Thursday, December 13, 2007

Mo Cap: It's Not Just for Out of the Inkwell Anymore!

See, there's this continuing kerfluffle over motion capture. Is it new? Is it old? And when is it animation, and when isn't it animation? For instance, we've got Alvin vs. Beowulf, where a chipmunk isn't fit for Academy consideration, but a muscular, mo-cap warrior is:

Wondering just how complicated the Academy's rules can be on animation? Ask the producers of "Alvin and the Chipmunks."

Even though the Fox movie stars three CG rodents, the Acad's animated feature screening committee (which is made up of half animation professionals and half non-experts) concluded that the otherwise live-action pic isn't eligible for a best animated feature nomination because it doesn't fulfill the rule that "animation must figure in no less than 75% of the picture's running time."

It's simple really. Live action under animation doesn't count as live action (and never has); live action beside animation does. And if you have too much l.a. in your movie, your movie doesn't make the cut for the pretty gold statuette.

And Variety, besides offering the article above, provides a brief history of motion capture ... going all the way back to when it was actually invented:

... explains animation historian Leonard Maltin: "The first real motion capture occurred when Dave Fleischer put on a clown suit and his brother Max traced his movements, one frame at a time, in 1915. They patented the device that enabled them to do this, and called it a rotoscope."

Which of course was used extensively in Snow White and the Seven Dwarfs, Gulliver's Travels and various other animated epics. I explain this to newspaper reporters from time to time. They're usually surprised and amazed: "You mean this mo-cap thing isn't that new?!"

Actually, no. It isn't.


Mark Mayerson said...

The fact that Beowulf qualifies and Alvin and the Chipmunks doesn't shows how little the Academy understands animation or how much politics enter into it.

Anonymous said...

Mocap vs. animation? Wow, not like we've not heard this argument a few hundred times on this blog. Why don't we discuss religion, abortion, politics and the existance of bigfoot while we are at it.

Mocap appears to be here to stay - in the trades this morning it is stated that even the High Holy Church of Animation PIXAR is considering using it for their "John Carter on Mars" film. You can vent your spleens to the gods all you want about the evils of mocap, but it wont change the fact that some film makers like using it to create their films.

Remember folks, it "show business" and most of the time the emphasis is on the latter part of that term.

Anonymous said...

The chipmunks movie SHOULD NOT be up for an animation oscar. Give me a break. When you get down to it, it is simply a live action movie.

The academy is right on this one.

p.s. rotoscoping isn't animation either.

Kevin Koch said...

Yeah, it's a boring argument, but not as boring and annoying as stupid comments by some of the live-action folks embracing mo-cap. In the Variety article Steve cites there's this, by Joh Favreau, who's directing "Neanderthals" for Imageworks:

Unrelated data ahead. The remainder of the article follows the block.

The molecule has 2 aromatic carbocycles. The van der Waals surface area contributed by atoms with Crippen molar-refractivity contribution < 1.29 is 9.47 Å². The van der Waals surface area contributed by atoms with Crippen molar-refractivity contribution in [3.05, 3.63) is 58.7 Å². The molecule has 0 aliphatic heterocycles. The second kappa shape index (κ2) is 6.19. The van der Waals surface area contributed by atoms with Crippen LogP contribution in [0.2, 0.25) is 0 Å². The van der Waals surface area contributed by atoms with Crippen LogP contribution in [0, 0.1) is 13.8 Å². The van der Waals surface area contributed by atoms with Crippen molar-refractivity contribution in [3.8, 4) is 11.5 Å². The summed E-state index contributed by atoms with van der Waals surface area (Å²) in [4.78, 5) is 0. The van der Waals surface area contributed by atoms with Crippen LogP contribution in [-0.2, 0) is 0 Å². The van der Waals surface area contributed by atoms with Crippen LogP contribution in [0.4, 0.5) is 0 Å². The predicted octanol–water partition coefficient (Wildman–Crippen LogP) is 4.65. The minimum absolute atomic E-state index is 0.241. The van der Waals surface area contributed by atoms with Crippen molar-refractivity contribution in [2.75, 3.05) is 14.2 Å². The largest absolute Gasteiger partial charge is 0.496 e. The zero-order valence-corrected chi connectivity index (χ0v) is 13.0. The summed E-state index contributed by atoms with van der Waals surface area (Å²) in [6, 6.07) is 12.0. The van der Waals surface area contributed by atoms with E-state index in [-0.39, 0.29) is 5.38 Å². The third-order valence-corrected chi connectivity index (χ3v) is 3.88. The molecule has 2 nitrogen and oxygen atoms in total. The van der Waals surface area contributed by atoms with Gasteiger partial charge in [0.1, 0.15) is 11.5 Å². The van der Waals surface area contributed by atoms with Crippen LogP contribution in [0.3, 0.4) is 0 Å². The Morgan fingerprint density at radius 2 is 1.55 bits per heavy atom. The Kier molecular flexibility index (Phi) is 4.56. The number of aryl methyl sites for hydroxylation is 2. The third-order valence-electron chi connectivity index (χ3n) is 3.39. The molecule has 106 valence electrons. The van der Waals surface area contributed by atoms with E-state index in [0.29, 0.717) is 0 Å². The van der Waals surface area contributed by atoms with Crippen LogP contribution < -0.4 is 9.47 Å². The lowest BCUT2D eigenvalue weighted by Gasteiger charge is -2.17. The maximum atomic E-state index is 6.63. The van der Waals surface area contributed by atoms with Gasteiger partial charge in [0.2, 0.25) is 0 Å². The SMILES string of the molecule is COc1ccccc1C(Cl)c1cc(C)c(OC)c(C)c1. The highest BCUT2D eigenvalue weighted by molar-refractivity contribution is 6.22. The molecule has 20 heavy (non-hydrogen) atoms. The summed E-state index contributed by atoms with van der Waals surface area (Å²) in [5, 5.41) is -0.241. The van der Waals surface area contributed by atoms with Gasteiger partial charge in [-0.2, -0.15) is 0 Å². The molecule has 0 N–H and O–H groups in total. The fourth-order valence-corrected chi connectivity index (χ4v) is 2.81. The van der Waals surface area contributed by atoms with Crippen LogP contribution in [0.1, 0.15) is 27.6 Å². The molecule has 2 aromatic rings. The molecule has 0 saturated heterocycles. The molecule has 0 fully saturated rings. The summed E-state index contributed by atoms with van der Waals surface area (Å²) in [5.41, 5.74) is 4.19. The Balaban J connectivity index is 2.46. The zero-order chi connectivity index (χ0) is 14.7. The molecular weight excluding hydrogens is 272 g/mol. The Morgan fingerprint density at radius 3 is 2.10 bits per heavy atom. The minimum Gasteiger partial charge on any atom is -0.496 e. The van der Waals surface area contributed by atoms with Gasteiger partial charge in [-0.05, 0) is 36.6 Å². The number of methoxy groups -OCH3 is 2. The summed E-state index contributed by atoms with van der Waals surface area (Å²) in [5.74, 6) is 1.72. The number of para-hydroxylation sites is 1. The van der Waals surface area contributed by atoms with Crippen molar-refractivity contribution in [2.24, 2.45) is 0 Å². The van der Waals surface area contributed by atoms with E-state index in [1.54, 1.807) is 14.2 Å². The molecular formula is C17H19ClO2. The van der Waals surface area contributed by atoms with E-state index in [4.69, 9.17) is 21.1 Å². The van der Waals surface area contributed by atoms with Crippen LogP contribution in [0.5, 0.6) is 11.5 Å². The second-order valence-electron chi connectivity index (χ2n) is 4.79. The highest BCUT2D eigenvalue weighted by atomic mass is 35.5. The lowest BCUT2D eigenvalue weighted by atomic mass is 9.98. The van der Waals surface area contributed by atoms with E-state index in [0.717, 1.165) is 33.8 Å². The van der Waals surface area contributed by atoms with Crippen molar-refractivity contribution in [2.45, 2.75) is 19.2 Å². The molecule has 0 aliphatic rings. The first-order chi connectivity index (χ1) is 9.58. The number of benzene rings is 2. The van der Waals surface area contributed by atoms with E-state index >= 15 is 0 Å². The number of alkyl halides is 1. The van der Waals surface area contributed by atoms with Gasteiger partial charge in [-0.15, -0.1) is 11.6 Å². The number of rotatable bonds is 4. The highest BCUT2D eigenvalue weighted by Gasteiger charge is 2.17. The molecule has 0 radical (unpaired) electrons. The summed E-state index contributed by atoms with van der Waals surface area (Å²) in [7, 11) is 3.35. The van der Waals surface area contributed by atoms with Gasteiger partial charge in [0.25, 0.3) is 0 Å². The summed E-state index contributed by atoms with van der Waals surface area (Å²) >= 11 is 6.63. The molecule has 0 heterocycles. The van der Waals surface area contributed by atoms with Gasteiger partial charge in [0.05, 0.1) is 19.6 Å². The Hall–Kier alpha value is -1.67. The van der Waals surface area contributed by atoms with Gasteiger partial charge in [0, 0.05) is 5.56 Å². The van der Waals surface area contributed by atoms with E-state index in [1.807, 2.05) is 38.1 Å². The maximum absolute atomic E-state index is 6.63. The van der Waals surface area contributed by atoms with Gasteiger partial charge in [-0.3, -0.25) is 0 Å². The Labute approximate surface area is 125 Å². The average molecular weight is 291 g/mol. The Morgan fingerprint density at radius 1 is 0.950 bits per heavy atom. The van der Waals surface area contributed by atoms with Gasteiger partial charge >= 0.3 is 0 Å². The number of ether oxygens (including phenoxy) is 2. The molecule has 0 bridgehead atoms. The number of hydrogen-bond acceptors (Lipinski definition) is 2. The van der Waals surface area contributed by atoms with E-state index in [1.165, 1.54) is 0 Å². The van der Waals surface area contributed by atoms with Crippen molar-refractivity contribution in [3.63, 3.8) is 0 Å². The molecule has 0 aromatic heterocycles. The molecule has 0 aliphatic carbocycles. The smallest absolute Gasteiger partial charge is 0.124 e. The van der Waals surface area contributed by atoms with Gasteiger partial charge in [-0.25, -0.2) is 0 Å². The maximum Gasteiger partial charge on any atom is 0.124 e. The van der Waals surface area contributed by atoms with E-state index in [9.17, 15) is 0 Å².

"What I'm hoping to get is a spontaneity in performance, comedy and timing -- all areas that are very difficult to achieve in traditional animation."

Wow. I mean, seriously, wow. So comedy is a weak point for animation. And timing, hell, animators can't control timing at all. And there's nothing as spontaneous looking as those scenes in "Polar Express" of the army of zombies shuffling around with their dead eyes.

Let's get real. Mo-cap has uses. And it has limitations. But let's at least not pretend that it's limitations are actually advantages, and that the advantages of animation are actually limitations.

Anonymous said...

Oh, let's be honest here and say the the Chipmunk Movie should never have been made for any number of reasons - not the least of which is that craptacular Christmas song we are now going to have to sit through again and again and again...

Anonymous said...

"Christmas, Christmas time is here,
Time for joy and time for cheer,
We kept R&H afloat for almost a year, but without another "Garfield" they'll close I fear..."

Anonymous said...

"You can vent your spleens to the gods all you want about the evils of mocap, but it wont change the fact that some film makers like using it to create their films."

In a few limited situations, mo-cap works quite well, especially as a reference for specific physical performances (Andy Serkis as Kong, Savion Glover as dancing penguins, etc).

I've always seen mo-cap as a tool to enhance handcrafted animation, like using a cintiq display instead of a monitor and tablet. But relying too heavily on mo-cap for characterization (Polar Express, Beowolf) isn't worth the tradeoff. The dead eyes of mo-cap are no better than live action actors who are botox junkies.

Sure, your production budget may be smaller and timeline shorter with mo-cap dependence. But when the audience can't connect to your fantasy world because the characters look like crap, the b.o. will suffer. Then Mr. Big Time Movie Producer, you can kiss those mo-cap savings goodbye.

Anonymous said...

Anyone who thinks Mocap is cheaper or that the timeline is shorter is barking mad. Mocap shows not only require animators but also mocap savings in money or time.

Anonymous said...

Yeah, Ralph Bakshi really pushed the envelope of animation to it's fullest and most expressive form...oh wait, that was Disney, never mind....


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